Friday, July 9, 2010

Entrelac Sheep

This sheep is my second ever entrelac pattern. I saw this pattern in Norwegian Handknits: Heirloom Designs from Vesterheim Museum by Sue Flanders and Janie Kosel, and immediately had a strong desire to cast-on.

Strange enough, the word that comes to mind when I look at this sheep is "authentic". Of course, it is not authentic as a representation of a sheep. (Some may claim that this looks more like a llama.) I think the "authentic" thought comes from this sheep as a craft item, artsy and folky. I'm not sure if this makes sense to anyone other than myself, but I was so happy making this sheep.

You start with a provisional cast-on because you eventually plan to pick up stitches around the entire bottom of the sheep. I used KnitPicks Wool of the Andes (that I had in my stash) in White and Onyx Heather on size 5 double pointed needles.

The base with a provisional cast-on (waste yarn in red).

I learned a lesson in the provincial cast-on previously: be careful not to twist the stitches when you knit the first round. If you twist the stitches then you cannot unravel the crochet easily. At that point you may as well just pick up stitches on the bottom of the stomach rectangle, too!

The stomach of the sheep, with all of the stitches picked up and ready to start making the first set of triangles.

I'm amazed with how quickly entrelac knitting goes. Projects become tedious when there is no real measure of progress. The pattern gave the total number of squares and triangles at the very beginning, so you knew EXACTLY how much of the project remained.

The body of the sheep is starting to take form!

When sewing squares together for rump and back, I picked up stitches and did a loose three needle bindoff. I'm not very talented (or maybe it's that I'm not patient enough) at sewing knitted pieces together in a way where you cannot see the seams.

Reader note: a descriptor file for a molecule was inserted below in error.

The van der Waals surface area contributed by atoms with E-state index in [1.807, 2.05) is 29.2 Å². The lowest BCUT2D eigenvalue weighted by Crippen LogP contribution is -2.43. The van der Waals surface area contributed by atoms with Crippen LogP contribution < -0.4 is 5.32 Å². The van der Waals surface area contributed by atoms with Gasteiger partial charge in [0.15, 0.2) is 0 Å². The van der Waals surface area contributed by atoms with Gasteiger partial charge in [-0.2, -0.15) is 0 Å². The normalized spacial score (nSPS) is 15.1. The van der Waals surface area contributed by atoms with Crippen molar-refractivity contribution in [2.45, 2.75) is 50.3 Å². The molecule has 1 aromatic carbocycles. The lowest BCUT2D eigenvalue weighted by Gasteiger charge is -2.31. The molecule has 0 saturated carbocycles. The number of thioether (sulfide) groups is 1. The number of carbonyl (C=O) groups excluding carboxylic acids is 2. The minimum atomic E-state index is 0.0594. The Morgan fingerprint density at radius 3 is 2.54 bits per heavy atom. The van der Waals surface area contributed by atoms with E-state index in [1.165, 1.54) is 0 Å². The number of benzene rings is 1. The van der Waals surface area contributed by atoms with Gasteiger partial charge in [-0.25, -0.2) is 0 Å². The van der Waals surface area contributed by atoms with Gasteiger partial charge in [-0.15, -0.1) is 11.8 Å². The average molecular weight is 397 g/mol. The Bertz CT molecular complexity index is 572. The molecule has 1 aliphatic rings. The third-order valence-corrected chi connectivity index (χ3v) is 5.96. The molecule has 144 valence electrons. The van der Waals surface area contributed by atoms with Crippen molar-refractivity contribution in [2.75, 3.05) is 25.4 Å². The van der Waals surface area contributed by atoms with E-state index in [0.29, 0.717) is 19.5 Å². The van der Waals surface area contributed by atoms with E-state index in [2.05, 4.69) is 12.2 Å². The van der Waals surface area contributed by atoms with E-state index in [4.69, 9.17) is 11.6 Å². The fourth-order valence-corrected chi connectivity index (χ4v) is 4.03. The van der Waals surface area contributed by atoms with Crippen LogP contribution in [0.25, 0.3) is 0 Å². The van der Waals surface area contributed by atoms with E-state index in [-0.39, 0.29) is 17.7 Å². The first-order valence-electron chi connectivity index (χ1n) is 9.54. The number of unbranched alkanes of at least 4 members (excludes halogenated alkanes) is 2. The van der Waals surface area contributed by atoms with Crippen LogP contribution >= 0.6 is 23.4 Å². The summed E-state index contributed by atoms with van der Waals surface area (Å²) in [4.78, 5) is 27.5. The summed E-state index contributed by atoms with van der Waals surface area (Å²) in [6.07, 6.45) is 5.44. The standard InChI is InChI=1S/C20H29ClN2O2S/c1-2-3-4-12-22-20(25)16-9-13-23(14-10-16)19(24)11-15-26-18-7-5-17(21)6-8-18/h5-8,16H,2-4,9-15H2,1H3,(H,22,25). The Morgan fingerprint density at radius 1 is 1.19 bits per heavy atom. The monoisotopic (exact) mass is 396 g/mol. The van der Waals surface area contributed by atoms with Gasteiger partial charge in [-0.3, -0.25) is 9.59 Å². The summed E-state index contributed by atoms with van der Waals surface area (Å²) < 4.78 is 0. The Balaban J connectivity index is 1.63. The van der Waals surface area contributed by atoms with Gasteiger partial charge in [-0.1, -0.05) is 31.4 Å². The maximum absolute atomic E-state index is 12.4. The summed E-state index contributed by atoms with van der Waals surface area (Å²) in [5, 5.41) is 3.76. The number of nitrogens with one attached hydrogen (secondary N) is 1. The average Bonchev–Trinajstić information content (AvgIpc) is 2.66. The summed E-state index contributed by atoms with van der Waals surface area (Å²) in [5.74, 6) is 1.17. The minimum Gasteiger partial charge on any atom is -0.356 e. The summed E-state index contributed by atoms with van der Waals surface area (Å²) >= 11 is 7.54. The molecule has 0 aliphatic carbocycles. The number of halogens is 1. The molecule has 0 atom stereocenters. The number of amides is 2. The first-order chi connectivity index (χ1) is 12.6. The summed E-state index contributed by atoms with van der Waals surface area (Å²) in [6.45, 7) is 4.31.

I should also point out that it is CRITICAL to pay attention to which squares are #1 in the round, or the ones that you designate as head and rump. The pattern indicates where you need to mark your squares, but even with these markings I initially made the face opening on the side of the head.

Only squares and triangles... this takes you through the whole head and body up to the snout!

The body inside out. Using a three needle bindoff you can seam up the edges evenly, and it's hard to tell where you "seamed" versus knit.

The instructions in the book are EXCELLENT. I mentioned previously that you are told exactly which squares to mark, but the authors really make an effort to spell things out for you. I can only hope that people find the directions to my patterns as easy and pleasurable to follow.

Knitting the snout

I may have overstuffed the body a bit, but I wanted to make sure that this toy was firm. Since the MC of the sheep was white, you don't notice stuffing peaking through as much.

The stuffed body. It sort of looks like a sock with some mistakes.

I am usually amused by the parts of a pattern that annoy me. It's usually in the little finishing details. I knit up the whole body of this sheep very quickly, but it was harder to get the motivation to finish the legs. (And the legs are so cute, not just a simple tube.) Don't get me wrong, this pattern is fantastic, but the finishing of the small pieces was my least favorite part.

All of the pieces are done... now I just have to sew them together

Man was this project worth the effort. Sometimes you finish a toy and you are underwhelmed with the finished product compared to the picture in the book. This is a project where, although it may not be as perfect as the ones in the book, I feel very proud at the end.

8.5" tall (to the tip of the ears); 9" long (nose to rump); 3" wide